Our chef Anne has a family cottage near Sudbury. Every year she goes for her holidays and upon returning we talk about the unique Sudbury porchetta (or “porketta”, as it’s spelled in that city). Unlike the flavouring of fennel that I’m used to, Sudburians favour a heavy hand of dill with garlic and black pepper.  Based on conversations I’ve had with Anne, I believe this recipe could be a legitimate version of a Sudbury porketta, made exclusively with pork belly. I like to serve this with plenty of lemon wedges and Italian chili sauce (bomba).

Serves 6


3 lbs           pork belly, skin on, butterflied in half so the meat opens like a book
1 bunch      fresh dill, chopped
8                 garlic cloves, minced
2 tbsp         cracked black pepper
2 tbsp         salt
½ cup         apple cider vinegar
½ cup         olive oil, plus 1 tbsp for cooking


  1. Lay the pork belly on your cutting board, with the butterflied flap open. Using a sharp knife, lightly score the meat in a crosshatch pattern (this will allow the marinade to penetrate well). Turn the belly over so the skin side is up, and score the skin in a straight line at 1-inch intervals (this will allow for easier carving once the roast is cooked).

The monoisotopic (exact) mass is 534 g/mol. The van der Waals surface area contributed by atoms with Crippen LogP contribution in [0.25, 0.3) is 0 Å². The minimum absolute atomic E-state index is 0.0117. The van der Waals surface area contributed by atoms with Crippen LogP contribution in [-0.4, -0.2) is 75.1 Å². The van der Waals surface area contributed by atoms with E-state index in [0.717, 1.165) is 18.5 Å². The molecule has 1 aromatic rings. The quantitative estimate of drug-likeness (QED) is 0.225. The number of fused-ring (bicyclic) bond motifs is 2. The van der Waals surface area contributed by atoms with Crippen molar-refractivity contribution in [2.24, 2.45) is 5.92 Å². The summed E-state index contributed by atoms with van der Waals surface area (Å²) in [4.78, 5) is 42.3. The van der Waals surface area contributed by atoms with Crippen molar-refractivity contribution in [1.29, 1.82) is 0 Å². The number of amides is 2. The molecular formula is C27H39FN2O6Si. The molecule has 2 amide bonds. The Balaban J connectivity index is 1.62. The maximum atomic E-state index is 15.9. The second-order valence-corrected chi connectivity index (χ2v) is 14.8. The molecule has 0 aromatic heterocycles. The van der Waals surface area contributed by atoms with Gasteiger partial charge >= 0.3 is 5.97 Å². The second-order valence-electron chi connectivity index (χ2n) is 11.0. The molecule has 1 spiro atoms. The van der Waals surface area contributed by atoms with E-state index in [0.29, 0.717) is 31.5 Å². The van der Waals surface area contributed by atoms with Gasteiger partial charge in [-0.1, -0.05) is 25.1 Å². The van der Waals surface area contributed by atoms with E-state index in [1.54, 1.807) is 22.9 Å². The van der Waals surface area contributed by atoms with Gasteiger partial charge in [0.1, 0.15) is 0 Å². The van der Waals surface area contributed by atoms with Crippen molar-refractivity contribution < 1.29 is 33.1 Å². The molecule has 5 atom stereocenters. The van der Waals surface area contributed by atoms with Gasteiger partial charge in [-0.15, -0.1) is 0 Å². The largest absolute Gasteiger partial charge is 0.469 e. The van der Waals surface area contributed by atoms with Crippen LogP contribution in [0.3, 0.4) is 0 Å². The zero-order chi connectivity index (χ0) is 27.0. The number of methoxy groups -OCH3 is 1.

2. Mix the chopped dill, garlic, pepper, salt, vinegar and oil together in a work bowl. Flip the belly over again (so the skin side is down), and massage the marinade into the butterflied meat. Open the flap of meat to make sure the marinade gets in between the layers, then roll the meat up into a cannon shape. Using strong cotton twine, tie the roast at 1-inch intervals. Place the roast in a bowl, cover with plastic wrap, and refrigerate for at least 24 hours, and up to 48 hours.
  3. Preheat the oven to 450°F.
  4. Take the roast out of the fridge and place, skin side up, on an elevated rack in a roasting pan. Drizzle a tbsp of olive oil over the skin, and sprinkle the skin with salt. Place the roast in the oven and roast for 25 minutes. Turn the oven down to 300°F (with the roast still inside) and continue cooking for an additional 2 to 2.5 hours, or until an internal thermometer stuck into the center of the roast reads 160°F. The skin should be crackled from the initial blast of heat, but if you want it to be a bit crispier by all means send it under a high broiler for a minute or so to achieve the desired crackle. Remove the roast from the oven and rest for 20 minutes before carving and serving.


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